As the raw dough is smoothed and flattened out further, an operator adds the customer’s choice of topping, which can include semi-sweet chocolate chips, nuts, a mix of nuts and chips, sprinkles or nothing at all. At the time of our visit, a mix of chips and nuts were being applied. The extruder maintains a consistent dough thickness. “We’re currently awaiting the arrival of our new, automatic topping applicator,” he says. “This will provide labor savings and a uniform coverage of toppings on the brownies.”
The smooth, chocolate chip-topped dough then proceeds into the baking chamber of the company’s three-zone, direct-fired oven.
Each chamber of the oven has a top and bottom zone to evenly bake the brownies at temperatures in excess of 300ºF at a proprietary length of time. “Depending on the weather, we have to adjust our temperatures daily,” Kaufman says. “We monitor the dampers in all three zones and adjust accordingly.”
Inspection hatches at several intervals along the side of the oven can be opened by line operators during the baking process to visually check the progress of the run. After baking, the brownie dough continues to travel out of the oven into an ambient cooling system that removes as much of the heat as possible and continues on to a mesh cooling belt leading through a long cooling tunnel. Emerging from the cooling chamber, the dough is then slit lengthwise and is then automatically guillotine-cut into individual brownies as it continues to travels downline.
Wrapping and packing
The edges of the brownies are also trimmed to give them a nice, finished look, and the trimmed bars convey downline through a metal detector in to a set of four horizontal form/fill/seal machines. Line operators remove the individual brownies from the conveyor and gently place them into the infeed conveyor of the form/fill/seal machines, which use printed polypropylene film rollstock to wrap each brownie. A date coder also applies a manufacturer code and best-by date to each package.
Then, as the wrapped brownies emerge from the machines, operators group and place them into a chipboard display tray that holds a total of 12 bars each. “We don’t bulk-pack the wrapped brownies because they are very delicate and we don’t want them to get damaged en route,” Kaufman says. “The printed trays complement the brownie wraps, double as counter displays and are easy for the route people to handle.”
Meanwhile, operators perform quality control inspections on an hourly basis, taking moisture readings of the product, as well as making several visual checks. “But, in our business, there’s nothing like a visual check and a taste,” Kaufman smiles. The quality control staff also monitors dough deposit heights, dough temperatures, inspects packaging film codes and seal integrity and checks shipping case codes. Package weights are checked on a standalone scale every half hour.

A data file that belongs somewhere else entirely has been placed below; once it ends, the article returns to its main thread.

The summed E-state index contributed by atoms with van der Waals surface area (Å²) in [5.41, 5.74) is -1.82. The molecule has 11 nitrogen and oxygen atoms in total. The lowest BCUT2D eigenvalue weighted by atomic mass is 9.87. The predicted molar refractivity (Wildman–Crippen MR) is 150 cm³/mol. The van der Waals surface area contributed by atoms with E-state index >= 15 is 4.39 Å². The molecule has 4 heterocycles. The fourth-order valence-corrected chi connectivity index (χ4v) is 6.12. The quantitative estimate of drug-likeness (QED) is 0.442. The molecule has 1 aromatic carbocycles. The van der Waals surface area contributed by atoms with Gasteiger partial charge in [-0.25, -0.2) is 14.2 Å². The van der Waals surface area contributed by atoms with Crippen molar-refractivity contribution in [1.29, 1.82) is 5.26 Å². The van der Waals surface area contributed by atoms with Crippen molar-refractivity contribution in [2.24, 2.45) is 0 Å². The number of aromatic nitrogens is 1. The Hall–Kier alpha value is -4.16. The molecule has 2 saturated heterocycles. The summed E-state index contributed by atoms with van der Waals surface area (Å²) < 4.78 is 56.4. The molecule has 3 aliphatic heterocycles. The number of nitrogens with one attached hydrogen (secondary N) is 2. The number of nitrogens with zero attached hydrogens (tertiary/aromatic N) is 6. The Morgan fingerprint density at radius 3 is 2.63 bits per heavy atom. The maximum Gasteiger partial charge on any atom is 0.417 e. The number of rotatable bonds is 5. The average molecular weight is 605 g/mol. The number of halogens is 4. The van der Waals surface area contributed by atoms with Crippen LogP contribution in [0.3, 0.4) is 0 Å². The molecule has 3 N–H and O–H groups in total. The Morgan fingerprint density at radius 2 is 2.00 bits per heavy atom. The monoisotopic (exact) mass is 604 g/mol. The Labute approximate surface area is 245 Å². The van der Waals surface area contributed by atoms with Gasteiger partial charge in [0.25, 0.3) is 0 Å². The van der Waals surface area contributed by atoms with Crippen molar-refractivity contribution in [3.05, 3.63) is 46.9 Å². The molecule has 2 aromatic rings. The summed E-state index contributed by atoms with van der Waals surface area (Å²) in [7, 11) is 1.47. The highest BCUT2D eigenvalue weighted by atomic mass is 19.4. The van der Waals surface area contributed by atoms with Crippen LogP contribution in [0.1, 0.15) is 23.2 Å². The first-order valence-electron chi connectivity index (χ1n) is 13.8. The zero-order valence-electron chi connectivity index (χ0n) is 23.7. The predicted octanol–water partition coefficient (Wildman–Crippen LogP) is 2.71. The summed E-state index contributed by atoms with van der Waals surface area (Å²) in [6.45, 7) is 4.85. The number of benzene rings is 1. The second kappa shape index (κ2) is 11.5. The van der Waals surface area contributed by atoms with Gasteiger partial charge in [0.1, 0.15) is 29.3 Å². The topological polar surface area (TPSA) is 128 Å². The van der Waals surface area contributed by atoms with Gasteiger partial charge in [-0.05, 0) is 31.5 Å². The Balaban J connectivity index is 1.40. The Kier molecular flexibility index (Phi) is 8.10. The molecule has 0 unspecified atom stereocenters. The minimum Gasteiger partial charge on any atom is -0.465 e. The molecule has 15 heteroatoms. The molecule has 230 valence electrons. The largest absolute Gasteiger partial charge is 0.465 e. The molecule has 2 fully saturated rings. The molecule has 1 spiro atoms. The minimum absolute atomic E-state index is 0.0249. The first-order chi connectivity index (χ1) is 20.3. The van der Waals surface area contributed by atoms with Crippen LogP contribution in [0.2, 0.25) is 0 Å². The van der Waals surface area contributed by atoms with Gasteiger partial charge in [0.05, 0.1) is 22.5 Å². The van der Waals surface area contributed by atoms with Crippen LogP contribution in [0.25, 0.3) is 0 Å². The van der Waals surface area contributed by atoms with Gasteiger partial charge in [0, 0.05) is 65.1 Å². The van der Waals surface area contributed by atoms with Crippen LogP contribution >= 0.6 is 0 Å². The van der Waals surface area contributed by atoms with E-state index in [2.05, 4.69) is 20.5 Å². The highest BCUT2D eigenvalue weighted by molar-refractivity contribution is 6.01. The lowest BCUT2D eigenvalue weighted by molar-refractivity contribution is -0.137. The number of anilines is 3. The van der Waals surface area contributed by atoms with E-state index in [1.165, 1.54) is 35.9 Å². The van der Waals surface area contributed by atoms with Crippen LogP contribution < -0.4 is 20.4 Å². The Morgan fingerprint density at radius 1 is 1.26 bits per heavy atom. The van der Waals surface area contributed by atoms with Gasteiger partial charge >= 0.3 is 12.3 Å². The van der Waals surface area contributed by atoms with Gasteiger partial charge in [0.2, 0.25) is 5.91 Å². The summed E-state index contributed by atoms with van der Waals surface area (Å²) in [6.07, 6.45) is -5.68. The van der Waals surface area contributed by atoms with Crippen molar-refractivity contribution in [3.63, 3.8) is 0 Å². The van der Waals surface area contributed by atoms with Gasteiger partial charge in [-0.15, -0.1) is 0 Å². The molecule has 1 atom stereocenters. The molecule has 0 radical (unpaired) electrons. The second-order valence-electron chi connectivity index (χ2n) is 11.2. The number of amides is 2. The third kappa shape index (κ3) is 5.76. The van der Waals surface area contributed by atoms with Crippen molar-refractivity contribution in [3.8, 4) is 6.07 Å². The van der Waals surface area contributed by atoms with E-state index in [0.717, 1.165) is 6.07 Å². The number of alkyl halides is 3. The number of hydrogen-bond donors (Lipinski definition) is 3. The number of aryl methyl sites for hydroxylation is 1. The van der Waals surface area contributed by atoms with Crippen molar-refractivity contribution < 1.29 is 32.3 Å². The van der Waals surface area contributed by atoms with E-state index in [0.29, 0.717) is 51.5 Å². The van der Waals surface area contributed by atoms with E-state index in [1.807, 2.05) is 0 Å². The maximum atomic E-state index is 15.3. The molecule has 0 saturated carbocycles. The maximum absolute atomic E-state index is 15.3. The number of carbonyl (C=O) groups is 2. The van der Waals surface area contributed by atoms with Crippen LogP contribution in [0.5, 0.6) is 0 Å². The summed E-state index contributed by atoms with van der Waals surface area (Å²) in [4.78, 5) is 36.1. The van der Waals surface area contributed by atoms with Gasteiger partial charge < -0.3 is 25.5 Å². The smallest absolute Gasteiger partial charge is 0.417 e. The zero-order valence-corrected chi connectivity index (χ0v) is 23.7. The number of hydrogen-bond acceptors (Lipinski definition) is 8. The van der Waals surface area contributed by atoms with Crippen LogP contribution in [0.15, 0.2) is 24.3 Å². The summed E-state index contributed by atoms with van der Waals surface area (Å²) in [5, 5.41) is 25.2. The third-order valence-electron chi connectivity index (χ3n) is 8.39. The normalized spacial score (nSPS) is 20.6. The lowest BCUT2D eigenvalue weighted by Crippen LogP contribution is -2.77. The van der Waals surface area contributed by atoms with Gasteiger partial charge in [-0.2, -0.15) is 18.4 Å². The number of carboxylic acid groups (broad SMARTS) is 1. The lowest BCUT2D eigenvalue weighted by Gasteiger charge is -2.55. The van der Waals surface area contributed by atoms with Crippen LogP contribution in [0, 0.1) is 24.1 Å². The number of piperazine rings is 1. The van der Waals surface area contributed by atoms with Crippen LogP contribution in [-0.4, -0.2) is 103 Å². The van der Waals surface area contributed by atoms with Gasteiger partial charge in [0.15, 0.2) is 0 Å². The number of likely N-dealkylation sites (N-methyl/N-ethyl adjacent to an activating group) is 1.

Next, operators pack eight of the trays of brownies into cases for a total of 96 brownies per case. The cases are sent through an automatic taper and ink-jet coder, which applies a production and best-buy code and an item number to the sides of the cases. Each case is also labeled with a product identification sticker to facilitate storage and customer handling. The cases are then palletized by hand. The load is stretch-wrapped on an automatic stretch wrapper to secure the cases and is forklifted into the warehouse. “We maintain a bake-to-order philosophy,” says Kaufman. “We ask for a two-week leadtime, which gives us time to schedule, bake and ship so the customers get the freshest product available.”
Because the Spring Valley operation is only a few years old, changes to equipment haven’t been needed, though Kaufman says it will be nice to bring in the automatic topping applicator. “We’re still getting our legs underneath us after baking for almost two years.”
The facility and the Spring Valley team are nimble and can react to customer needs quickly and efficiently. “We’re flexible and can turn on a dime if need be,” Kaufman concludes. “That’s where the smaller independent companies have an edge over the larger, corporate facilities. It’s all about giving customers what they want. That’s our forte. We can make all kinds of brownies and like pastries, we can bake and package almost any size and weight a customer may want.”
Certainly, Kaufman, his wife, Ann and their crew enjoy what they do. They started the contract-baking facility to find out if was viable, and so far, it seems that it is.